Warning: this review contains major spoilers.
4.1 Eve of the War
Being Human series creator Toby Whithouse hasn’t minced his words about fans’ reactions to the news that Russell Tovey and Sinead Keenan were to leave the show.
In an interview with The Guardian, he said, “Losing Russell and Sinead so suddenly was very difficult. But it never occurred to us for a moment to stop making the show. Not because we need the cash, but because we knew there were 1,000 stories left to tell and 10,000 characters left to create.
“But if I’m honest, the reaction of some of the fans is depressingly predictable. People are perfectly entitled to watch something and say ‘I didn’t like it’. But to say ‘I’m not going to like that thing I haven’t seen yet’ is blatantly bonkers.”
Whithouse’s apparent anger with certain fans railing against a series they have yet to see is understandable, and yet I can also express some sympathy with those fans who have chosen to leave the show behind. When Being Human first started out way back when, Messrs Turner, Tovey and Critchlow were the heart of a show about a vampire, werewolf and a ghost just trying to get along with their lives the best they could. The entire premise of the show hinged on the interplay and chemistry between these three leads, lending it a humanity and a grounding in reality that I believe spoke to its many fans.
That’s not to say that the show cannot continue without those leads. I do believe, however, that you cannot gloss over the power of the relationship between those three characters. It was, for my money, at the very heart of what made the show tick.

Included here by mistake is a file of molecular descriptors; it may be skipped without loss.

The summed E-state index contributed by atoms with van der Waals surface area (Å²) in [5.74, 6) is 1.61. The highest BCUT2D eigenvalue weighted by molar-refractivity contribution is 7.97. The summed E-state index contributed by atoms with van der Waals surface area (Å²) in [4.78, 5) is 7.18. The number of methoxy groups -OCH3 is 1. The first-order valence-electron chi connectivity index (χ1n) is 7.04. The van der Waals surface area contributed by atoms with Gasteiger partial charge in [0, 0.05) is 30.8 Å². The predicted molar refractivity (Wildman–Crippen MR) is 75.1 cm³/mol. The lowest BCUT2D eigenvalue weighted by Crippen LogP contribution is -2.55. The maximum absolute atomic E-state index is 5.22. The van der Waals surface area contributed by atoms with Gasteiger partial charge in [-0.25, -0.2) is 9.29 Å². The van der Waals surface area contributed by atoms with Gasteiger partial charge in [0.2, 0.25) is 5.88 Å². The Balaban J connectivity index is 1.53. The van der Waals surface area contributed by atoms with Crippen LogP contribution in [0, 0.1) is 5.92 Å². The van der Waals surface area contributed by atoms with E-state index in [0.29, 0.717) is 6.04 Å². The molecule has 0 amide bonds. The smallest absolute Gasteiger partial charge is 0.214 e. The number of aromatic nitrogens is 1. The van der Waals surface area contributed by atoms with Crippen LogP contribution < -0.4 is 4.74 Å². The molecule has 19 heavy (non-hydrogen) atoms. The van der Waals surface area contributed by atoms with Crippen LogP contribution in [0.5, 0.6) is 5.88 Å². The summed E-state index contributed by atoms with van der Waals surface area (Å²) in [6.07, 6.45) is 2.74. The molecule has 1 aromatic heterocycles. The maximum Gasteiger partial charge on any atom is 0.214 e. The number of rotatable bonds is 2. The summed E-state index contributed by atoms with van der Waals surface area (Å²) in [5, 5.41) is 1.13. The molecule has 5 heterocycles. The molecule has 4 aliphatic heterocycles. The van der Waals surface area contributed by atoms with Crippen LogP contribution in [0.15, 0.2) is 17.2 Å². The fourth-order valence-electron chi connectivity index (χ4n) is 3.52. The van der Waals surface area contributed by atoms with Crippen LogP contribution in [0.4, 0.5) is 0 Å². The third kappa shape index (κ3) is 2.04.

Which leads me to the obvious question hanging over this series: can Being Human really continue without Tovey, Turner and Keenan?
On the strength of what was on show in this series four opener… I’m really not sure.
More than ever, the show appears destined to move away from that core central premise of the unholy trinity, expanding the otherworldly universe even further and taking in some wise words from the future along the way. New characters are introduced, old ones are given a lead role, and all the time, poor Annie is still, in my opinion, gloriously underwritten.
Whithouse has previously commented in his BBC blog that Critchlow is the heart of the show. I once believed this to be true, and I truly want Annie to take centre stage in this series as she, and Critchlow herself, deserves better treatment than many of the episodes she was handed in series three. However, on the strength of this episode, I fear we’re in for more wailing, moping around and the general ineffectiveness that plagued her character for much of last year. I hope I’m proved wrong.
We all knew from the trailers and pre-publicity that werewolf Tom had been bumped up to a leading role in this series. Michael Socha’s athleticism and on-screen presence are both winning characteristics and I’m a big fan of his past work. Here, he got to do the tough guy bit over and over, as well as deliver the laughs in an episode that was largely devoid of the lighter side of entertainment. While making comparisons with the past might not be welcome, it seems obvious that Tom will be taking on the snarling side of Mitchell’s character, and that’s no bad thing.
The other new character is, of course, Hal. Clearly the most anticipated change of them all, Hal has some stupendously large boots to fill, but if it’s charm and screen presence you’re after, Damien Molony is your man. Hard to describe just why, but he electrified scenes in this opener, making you feel instantly familiar with his character. He has an aura of dramatic brilliance about him, and while he was really just teased before us in this episode, it looks like he’s going to rule the next.